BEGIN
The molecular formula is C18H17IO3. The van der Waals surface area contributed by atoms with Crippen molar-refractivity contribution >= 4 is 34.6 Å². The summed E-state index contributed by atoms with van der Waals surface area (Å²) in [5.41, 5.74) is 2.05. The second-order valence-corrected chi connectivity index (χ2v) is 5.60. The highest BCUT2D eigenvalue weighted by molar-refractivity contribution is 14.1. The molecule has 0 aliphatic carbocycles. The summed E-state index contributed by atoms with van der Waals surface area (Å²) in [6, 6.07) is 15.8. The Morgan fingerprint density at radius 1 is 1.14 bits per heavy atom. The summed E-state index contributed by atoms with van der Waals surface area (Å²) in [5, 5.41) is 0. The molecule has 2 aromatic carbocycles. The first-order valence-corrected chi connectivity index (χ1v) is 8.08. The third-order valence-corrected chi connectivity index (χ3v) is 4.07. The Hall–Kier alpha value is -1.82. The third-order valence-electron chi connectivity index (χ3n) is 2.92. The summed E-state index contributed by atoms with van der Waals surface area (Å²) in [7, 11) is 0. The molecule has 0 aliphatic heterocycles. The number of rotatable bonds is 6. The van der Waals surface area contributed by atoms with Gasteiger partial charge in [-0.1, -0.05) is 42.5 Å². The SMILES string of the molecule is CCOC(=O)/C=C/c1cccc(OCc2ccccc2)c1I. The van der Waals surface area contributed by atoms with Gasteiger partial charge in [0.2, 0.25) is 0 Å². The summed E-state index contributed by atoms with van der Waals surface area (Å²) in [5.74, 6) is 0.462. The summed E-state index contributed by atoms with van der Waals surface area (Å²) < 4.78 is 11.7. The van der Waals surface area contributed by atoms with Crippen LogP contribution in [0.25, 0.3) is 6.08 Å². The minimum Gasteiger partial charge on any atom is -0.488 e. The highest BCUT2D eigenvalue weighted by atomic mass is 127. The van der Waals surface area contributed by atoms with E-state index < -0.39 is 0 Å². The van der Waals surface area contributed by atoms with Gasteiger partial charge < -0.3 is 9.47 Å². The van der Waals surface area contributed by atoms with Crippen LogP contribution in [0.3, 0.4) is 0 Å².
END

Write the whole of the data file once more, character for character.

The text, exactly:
The molecular formula is C18H17IO3. The van der Waals surface area contributed by atoms with Crippen molar-refractivity contribution >= 4 is 34.6 Å². The summed E-state index contributed by atoms with van der Waals surface area (Å²) in [5.41, 5.74) is 2.05. The second-order valence-corrected chi connectivity index (χ2v) is 5.60. The highest BCUT2D eigenvalue weighted by molar-refractivity contribution is 14.1. The molecule has 0 aliphatic carbocycles. The summed E-state index contributed by atoms with van der Waals surface area (Å²) in [6, 6.07) is 15.8. The Morgan fingerprint density at radius 1 is 1.14 bits per heavy atom. The summed E-state index contributed by atoms with van der Waals surface area (Å²) in [5, 5.41) is 0. The molecule has 2 aromatic carbocycles. The first-order valence-corrected chi connectivity index (χ1v) is 8.08. The third-order valence-corrected chi connectivity index (χ3v) is 4.07. The Hall–Kier alpha value is -1.82. The third-order valence-electron chi connectivity index (χ3n) is 2.92. The summed E-state index contributed by atoms with van der Waals surface area (Å²) in [7, 11) is 0. The molecule has 0 aliphatic heterocycles. The number of rotatable bonds is 6. The van der Waals surface area contributed by atoms with Gasteiger partial charge in [-0.1, -0.05) is 42.5 Å². The SMILES string of the molecule is CCOC(=O)/C=C/c1cccc(OCc2ccccc2)c1I. The van der Waals surface area contributed by atoms with Gasteiger partial charge in [0.2, 0.25) is 0 Å². The summed E-state index contributed by atoms with van der Waals surface area (Å²) in [5.74, 6) is 0.462. The summed E-state index contributed by atoms with van der Waals surface area (Å²) < 4.78 is 11.7. The van der Waals surface area contributed by atoms with Crippen LogP contribution in [0.25, 0.3) is 6.08 Å². The minimum Gasteiger partial charge on any atom is -0.488 e. The highest BCUT2D eigenvalue weighted by atomic mass is 127. The van der Waals surface area contributed by atoms with E-state index < -0.39 is 0 Å². The van der Waals surface area contributed by atoms with Gasteiger partial charge < -0.3 is 9.47 Å². The van der Waals surface area contributed by atoms with Crippen LogP contribution in [0.3, 0.4) is 0 Å².